Called for Leadership: Psychological Type Profile of Leaders within the Newfrontiers Network of Churches in the United Kingdom

By Francis, Leslie J.; Robbins, Mandy et al. | Journal of Psychology and Theology, Fall 2012 | Go to article overview

Called for Leadership: Psychological Type Profile of Leaders within the Newfrontiers Network of Churches in the United Kingdom


Francis, Leslie J., Robbins, Mandy, Ryland, Andrew, Journal of Psychology and Theology


The aims of this study are to examine the psychological type profile of leaders within the Newfrontiers network of churches and to compare those data with the psychological type profile of lead elders reported by Francis, Gubb, and Robbins (2009) in order to test whether the wider leadership reflected or complemented the profile of the lead elders. Data provided by 154 leaders, who completed the Francis Psychological Type Scales, suggested that the leadership teams reflect rather than complement the strengths of lead elders. Among these leaders there are preferences for extraversion (52%), sensing (71%), thinking (60%), and judging (86%). The combined STJ preference accounts for 40% of the leaders, indicating a church that is well equipped with practical, organisational management rather than with inspirational pastoral care.

Psychological type theory is being used across a range of Christian denominations to illuminate areas of church life, including different ways of praying (Duncan, 1993), different perspectives on preaching (Francis & Village, 2008), different approaches to evangelism (Butler, 1999), and different ways of exercising leadership and ministry (Oswald & Kroeger, 1988). Psychological type theory has its roots in the insights of Carl Jung into major patterns in human psychological functioning (Jung, 1971). The theory as originally proposed by Jung and subsequently developed and expanded by others distinguishes between two orientations (extraversion and introversion), two perceiving functions (sensing and intuition), two judging functions (thinking and feeling), and two attitudes toward the outer world (judging and perceiving).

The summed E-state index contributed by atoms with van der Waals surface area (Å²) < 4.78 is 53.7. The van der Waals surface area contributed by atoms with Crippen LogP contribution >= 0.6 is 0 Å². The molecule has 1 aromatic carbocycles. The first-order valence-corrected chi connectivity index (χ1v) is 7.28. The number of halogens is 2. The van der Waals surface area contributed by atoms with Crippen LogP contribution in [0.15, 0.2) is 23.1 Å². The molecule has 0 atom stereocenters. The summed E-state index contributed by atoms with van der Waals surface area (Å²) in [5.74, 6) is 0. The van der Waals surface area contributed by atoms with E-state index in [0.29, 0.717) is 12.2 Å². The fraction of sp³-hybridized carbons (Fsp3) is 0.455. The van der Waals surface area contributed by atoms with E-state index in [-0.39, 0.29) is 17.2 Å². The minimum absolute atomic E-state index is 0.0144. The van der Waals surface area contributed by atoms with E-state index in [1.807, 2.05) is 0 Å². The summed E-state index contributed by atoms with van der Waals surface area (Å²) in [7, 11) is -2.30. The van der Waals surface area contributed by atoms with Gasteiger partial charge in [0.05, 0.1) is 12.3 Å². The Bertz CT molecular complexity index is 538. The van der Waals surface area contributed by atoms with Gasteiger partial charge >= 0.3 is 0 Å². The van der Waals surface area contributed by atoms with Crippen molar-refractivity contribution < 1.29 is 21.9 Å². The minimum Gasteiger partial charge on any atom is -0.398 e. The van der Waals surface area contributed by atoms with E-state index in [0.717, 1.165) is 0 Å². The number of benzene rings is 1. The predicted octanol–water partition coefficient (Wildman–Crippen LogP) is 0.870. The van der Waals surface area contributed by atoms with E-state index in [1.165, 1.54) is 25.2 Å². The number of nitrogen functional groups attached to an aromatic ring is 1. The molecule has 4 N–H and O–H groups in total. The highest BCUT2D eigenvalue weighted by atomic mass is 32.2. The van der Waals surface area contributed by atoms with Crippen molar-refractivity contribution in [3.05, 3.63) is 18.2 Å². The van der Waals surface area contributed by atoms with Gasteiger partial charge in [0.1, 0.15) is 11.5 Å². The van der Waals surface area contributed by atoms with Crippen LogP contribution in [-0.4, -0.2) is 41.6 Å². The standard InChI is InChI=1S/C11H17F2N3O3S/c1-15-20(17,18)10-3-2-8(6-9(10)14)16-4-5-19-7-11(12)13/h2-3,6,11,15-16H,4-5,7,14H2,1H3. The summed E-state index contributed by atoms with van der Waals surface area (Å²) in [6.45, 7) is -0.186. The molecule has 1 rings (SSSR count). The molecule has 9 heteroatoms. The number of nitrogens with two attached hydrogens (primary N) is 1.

Psychological Type Theory

The two orientations are concerned with where energy is drawn from; energy can be gathered either from the outside world or from the inner world. Extraverts (E) are orientated toward the outside world; they are energised by the events and people around them. They enjoy communicating and thrive in stimulating and exciting environments. They prefer to act in a situation, rather than to reflect on it. They may vocalise a problem or an idea, rather than thinking it through privately. They may be bored and frustrated by silence and solitude. They tend to focus their attention upon what is happening outside themselves and may be influenced by the opinions of other people. They are usually open individuals, easy to get to know, and enjoy having many friends. In contrast, introverts (I) are orientated toward their inner world; they are energised by their inner ideas and concepts. They may feel drained by events and people around them. They prefer to reflect on a situation rather than to act in it. They enjoy solitude, silence, and contemplation, as they tend to focus their attention on what is happening in their inner life. They may appear reserved and detached as they are difficult to get to know, and they may prefer to have a small circle of intimate friends rather than many acquaintances.

The perceiving functions are concerned with the way in which people receive and process information; this can be done through use of the senses or through use of intuition. Sensing types (5) focus on the realities of a situation as perceived by the senses. They tend to focus on specific details, rather than the overall picture. They are concerned with the actual, the real, and the practical, and they tend to be down-to-earth and matter-of-fact. They may feel that particular details are more significant than general patterns. They are fond of the traditional and conventional. They may be conservative and tend to prefer what is known and well-established. In contrast, intuitive types (N) focus on the possibilities of a situation, perceiving meanings and relationships. They may feel that perception by the senses is not as valuable as information gained from the unconscious mind; indirect associations and concepts impact their perceptions. …

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